SEWRPC and the Wisconsin Department of Natural Resources (WDNR) work with local lake community organizations, including lake management associations and public inland lake protection and rehabilitation districts, to prepare lake management plans. These plans can be targeted issue-based plans, such as aquatic plant management plans; lake protection and or recreational use plans designed to correct or manage current problems; or comprehensive management plans that address the full range of management issues. Comprehensive lake plan reports describe the existing chemical, biological, and physical water quality conditions in each lake in question; existing and proposed uses of the lake and attendant water quality objectives and standards; recommended pollution abatement measures required in each lake watershed to protect and enhance lake water quality; and recommended aquatic plant management and other appropriate in-lake measures needed to provide for a range of suitable recreational uses of the lake. SEWRPC has prepared aquatic plant management plans for 12 lakes, lake protection plans for 11 lakes, and comprehensive lake plans for 22 lakes.
SEWRPC works with local units of government and the WDNR to prepare watershed protection plans, and with the Wisconsin Department of Transportation (WisDOT) to develop localized stream restoration assessment and design guidance. Watershed protection plans provide recommendations and strategies for communities to apply in protecting sensitive habitats and protecting and improving water resources. The development of localized stream restoration assessment and design guidance capitalizes on the opportunity to promote stream channel rehabilitation as a part of highway projects.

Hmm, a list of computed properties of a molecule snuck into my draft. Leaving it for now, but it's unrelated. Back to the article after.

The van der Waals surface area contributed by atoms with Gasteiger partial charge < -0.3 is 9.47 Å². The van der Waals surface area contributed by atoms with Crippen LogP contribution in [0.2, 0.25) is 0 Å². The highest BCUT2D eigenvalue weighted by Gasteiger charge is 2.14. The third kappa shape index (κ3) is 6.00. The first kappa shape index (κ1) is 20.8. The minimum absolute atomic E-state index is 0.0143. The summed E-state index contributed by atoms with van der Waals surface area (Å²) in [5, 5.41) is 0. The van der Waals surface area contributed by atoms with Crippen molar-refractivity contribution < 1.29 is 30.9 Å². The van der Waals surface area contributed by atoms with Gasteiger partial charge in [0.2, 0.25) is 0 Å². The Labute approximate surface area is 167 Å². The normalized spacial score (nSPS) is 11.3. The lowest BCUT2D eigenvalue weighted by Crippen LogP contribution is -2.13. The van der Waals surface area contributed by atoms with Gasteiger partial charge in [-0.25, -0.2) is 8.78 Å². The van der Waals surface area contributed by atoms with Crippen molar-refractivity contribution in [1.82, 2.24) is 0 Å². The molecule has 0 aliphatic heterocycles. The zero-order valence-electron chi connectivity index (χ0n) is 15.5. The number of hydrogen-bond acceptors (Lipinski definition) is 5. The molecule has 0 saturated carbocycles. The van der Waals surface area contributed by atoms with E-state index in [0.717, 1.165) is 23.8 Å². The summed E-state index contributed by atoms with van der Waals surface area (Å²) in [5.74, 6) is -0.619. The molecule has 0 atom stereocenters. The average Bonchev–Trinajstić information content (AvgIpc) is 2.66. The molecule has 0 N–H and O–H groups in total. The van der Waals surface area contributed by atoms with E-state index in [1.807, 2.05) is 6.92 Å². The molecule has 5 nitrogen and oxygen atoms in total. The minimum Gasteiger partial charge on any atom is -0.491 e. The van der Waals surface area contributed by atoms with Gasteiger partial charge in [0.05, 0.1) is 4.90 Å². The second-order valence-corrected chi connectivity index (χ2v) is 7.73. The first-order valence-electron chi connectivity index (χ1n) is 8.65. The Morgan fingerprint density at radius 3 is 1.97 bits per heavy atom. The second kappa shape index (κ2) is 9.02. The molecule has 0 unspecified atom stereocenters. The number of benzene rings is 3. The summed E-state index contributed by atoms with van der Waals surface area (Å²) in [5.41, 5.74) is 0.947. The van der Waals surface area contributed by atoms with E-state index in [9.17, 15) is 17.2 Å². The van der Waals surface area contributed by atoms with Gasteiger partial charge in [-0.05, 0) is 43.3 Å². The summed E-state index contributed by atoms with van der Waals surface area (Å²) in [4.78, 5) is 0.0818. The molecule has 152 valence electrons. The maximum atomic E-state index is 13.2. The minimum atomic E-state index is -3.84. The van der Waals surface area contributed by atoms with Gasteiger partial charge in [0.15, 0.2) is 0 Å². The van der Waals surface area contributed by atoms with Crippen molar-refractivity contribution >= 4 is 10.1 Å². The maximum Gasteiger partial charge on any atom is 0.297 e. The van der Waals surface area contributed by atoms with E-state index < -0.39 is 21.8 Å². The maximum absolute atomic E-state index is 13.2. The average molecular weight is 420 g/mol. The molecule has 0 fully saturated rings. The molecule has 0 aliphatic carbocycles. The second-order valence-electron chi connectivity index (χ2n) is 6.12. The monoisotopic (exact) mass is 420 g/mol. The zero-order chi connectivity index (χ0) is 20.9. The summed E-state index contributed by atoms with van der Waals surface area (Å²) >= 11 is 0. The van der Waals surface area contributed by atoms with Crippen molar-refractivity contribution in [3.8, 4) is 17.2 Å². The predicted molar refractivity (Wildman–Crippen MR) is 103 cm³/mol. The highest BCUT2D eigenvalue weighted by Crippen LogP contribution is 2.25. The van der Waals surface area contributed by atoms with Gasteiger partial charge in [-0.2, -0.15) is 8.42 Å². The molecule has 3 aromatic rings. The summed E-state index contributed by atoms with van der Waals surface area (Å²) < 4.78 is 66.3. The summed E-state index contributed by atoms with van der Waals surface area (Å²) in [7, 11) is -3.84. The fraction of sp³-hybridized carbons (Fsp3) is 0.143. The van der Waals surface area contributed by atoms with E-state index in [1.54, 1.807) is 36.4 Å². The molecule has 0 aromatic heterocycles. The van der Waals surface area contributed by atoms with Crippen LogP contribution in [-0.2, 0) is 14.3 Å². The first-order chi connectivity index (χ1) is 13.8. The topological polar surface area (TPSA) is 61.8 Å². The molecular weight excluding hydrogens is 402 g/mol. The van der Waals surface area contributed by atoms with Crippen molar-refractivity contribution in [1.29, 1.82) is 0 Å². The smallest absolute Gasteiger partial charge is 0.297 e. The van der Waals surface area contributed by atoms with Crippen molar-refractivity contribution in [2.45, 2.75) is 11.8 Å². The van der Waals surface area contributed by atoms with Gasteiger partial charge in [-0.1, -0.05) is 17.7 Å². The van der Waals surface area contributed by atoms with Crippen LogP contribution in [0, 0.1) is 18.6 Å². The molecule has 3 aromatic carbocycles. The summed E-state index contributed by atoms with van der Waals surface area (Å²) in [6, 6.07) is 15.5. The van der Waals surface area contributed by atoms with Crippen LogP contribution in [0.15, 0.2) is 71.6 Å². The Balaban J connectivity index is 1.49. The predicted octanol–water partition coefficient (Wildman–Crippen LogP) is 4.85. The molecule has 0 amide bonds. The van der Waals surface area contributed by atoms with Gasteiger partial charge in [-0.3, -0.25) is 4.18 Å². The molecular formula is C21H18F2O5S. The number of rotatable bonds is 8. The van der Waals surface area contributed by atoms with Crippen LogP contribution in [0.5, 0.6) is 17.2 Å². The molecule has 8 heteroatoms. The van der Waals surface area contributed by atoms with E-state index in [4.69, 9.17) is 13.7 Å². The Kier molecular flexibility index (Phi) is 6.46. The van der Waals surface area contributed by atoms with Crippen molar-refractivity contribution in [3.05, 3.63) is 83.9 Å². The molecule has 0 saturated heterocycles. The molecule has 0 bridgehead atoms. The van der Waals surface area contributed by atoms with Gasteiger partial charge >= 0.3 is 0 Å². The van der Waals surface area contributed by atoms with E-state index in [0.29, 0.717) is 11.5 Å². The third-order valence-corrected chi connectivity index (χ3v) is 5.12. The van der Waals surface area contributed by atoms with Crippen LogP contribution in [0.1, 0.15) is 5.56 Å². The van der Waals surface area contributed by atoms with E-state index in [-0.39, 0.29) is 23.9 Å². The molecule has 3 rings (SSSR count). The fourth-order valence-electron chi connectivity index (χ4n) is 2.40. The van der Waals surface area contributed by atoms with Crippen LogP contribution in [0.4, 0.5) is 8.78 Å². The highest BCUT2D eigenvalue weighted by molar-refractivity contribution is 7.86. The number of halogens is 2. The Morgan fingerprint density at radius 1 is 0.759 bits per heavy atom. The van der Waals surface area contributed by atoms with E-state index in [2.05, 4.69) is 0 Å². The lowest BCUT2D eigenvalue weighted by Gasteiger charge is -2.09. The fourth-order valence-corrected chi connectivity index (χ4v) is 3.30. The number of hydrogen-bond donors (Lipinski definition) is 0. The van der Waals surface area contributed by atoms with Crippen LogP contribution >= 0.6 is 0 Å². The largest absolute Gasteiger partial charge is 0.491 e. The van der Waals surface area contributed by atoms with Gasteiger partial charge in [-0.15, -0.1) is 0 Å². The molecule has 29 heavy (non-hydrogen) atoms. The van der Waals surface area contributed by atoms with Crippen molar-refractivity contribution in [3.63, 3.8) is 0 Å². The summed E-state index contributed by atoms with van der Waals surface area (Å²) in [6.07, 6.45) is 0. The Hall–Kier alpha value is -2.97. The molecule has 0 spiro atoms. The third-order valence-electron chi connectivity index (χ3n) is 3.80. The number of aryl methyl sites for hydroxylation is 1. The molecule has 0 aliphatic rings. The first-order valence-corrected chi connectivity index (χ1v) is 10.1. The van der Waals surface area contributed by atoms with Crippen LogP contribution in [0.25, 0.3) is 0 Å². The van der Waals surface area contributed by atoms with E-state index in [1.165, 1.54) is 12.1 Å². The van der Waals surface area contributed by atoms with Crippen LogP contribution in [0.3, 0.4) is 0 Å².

The document Managing the Water's Edge: Making Natural Connections was developed to communicate important and up-to-date information and concepts related to riparian buffers in order to help protect and restore water quality, wildlife, recreational opportunities , and scenic beauty.
The document Continuity Along Steam Corridors: Making Natural Connections was developed to highlight concepts that address issues associated with stream crossings and their effects on water quality, water movement, fisheries passage, flooding, and riverside communities.
Links to model floodplain, shoreland and bluff/ravine setback ordinances or regulations are available on this Community Assistance webpage.